Levin wins back Kitty after behaving like a complete ass, but you may not have time to read Anna Karenina. There’s the moment when Little Miss No Name runs downstairs to say good-bye to Max de Winter, in Rebecca, and it happens early in the book, but maybe that’s not exactly a case of winning somebody back. I’m guessing swordplay and feats of derring-do are not to the point—so I would read Pursuits of Happiness, Stanley Cavell’s 1981 study of what he calls “remarriage comedies,” movies about couples falling apart and getting back together. First you’ll want to cue up the movies in question: The Lady Eve, It Happened One Night, Bringing Up Baby, The Philadelphia Story, His Girl Friday, Adam’s Rib, and The Awful Truth.
If that doesn’t give you any ideas, readers of this column will guess my first recommendation: the wacky but wise self-help book Love and Limerence, also Ovid’s Cure for Love—full of useful advice, like: focus on the beloved’s physical imperfections—and George Jones, opera omnia.
Do you think joining a private social club—a super old-fashioned one in a historic building whose members have all led long, literary lives—sounds (a) retro and totally cool, or (b) stodgy and a little weird, a misplaced desire for a twenty-something who might be the club’s only member under sixty, and only Jew in history?
October 21, 2011 | by Sadie Stein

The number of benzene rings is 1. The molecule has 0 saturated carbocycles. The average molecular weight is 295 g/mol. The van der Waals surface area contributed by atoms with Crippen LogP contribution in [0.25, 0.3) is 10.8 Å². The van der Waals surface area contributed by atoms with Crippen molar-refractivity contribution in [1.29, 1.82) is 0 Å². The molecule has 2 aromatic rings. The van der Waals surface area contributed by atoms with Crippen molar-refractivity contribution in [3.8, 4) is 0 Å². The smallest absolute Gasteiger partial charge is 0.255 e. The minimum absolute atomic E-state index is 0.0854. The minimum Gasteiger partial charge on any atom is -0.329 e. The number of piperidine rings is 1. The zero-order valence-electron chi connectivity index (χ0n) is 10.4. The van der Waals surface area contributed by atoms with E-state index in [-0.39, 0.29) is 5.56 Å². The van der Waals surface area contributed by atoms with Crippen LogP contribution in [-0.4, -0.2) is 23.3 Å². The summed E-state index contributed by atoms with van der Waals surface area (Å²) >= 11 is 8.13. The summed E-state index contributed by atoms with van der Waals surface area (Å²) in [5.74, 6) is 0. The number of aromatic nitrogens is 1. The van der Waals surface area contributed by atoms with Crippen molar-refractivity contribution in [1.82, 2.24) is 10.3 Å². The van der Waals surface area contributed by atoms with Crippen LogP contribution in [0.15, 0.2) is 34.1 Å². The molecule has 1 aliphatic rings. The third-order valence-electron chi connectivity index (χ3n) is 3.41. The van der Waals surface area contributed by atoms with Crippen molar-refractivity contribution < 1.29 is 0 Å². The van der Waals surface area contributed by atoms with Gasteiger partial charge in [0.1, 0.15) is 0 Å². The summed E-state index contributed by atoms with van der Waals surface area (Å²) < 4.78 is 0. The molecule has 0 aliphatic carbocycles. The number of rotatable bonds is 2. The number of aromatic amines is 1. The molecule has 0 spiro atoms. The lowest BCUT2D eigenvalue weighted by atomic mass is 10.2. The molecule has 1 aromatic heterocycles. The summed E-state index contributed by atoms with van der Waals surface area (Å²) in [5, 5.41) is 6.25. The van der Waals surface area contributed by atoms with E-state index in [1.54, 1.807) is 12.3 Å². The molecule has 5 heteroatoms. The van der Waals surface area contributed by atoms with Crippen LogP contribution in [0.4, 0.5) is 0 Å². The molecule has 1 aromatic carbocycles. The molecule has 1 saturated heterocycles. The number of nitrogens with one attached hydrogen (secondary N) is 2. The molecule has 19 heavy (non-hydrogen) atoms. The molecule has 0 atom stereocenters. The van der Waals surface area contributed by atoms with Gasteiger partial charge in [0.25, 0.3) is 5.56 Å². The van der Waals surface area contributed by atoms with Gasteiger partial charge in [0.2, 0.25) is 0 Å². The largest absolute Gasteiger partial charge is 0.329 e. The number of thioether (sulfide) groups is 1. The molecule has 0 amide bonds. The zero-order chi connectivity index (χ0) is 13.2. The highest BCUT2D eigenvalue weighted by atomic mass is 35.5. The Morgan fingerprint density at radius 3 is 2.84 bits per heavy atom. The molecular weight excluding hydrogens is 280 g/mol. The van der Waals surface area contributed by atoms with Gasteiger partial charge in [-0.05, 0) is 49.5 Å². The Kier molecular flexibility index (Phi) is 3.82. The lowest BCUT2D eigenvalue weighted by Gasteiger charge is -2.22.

To answer this one, I consulted our resident cyclist, Peter Conroy. And did he deliver! Says Peter:
With respect to the classics, the discussion has to start with Tim Krabbe’s The Rider, a fictionalized account of a one-day amateur race in 1978. Brutish and beautiful, this is required reading for anyone who’s ever wanted to go faster. Daniel Coyle’s Lance Armstrong’s War is a fascinating tour through the bizarre world of pro cycling in the aughts and a great portrait of the man who systematically dominated its hardest race from 1999 to 2005. More recently, Timm Kolln’s The Peloton is a stunning collection of photos and remarkably candid interviews with a generation of professional racers.
I feel I’m the lone standout in my book club of highly educated, highly literary, middle-aged ladies. I never took a literature class in college, and I like a good page-turner with a bit of plot and action. I also believe a good read doesn’t, by definition, leave its reader utterly depressed! So far, judging by the other members’ selections, it seems that I’m the only one who feels this way. It’s my turn to pick a book. Can you suggest something that will please us all?
The divide between “literary fiction” and “good reads” isn’t as stark as it sometimes seems—recent Booker controversies to the contrary! You have loads of options. After all, who doesn’t love a page-turner now and then? You don’t mention whether your book club is geared more toward new fiction or classics, but if you can take the latter route, you can’t go wrong with Dickens. Have you read Bleak House? A few newer titles that spring to mind: The Wind-up Bird Chronicle, Never Let Me Go, The Magician’s Assistant, and—while it may seem intimidating on the face of it—Infinite Jest. All a pleasure to read with plenty of fodder for discussion.
In this magazine, Gore Vidal once said, “The second person certainly holds few charms.” What is your opinion of second-person narration?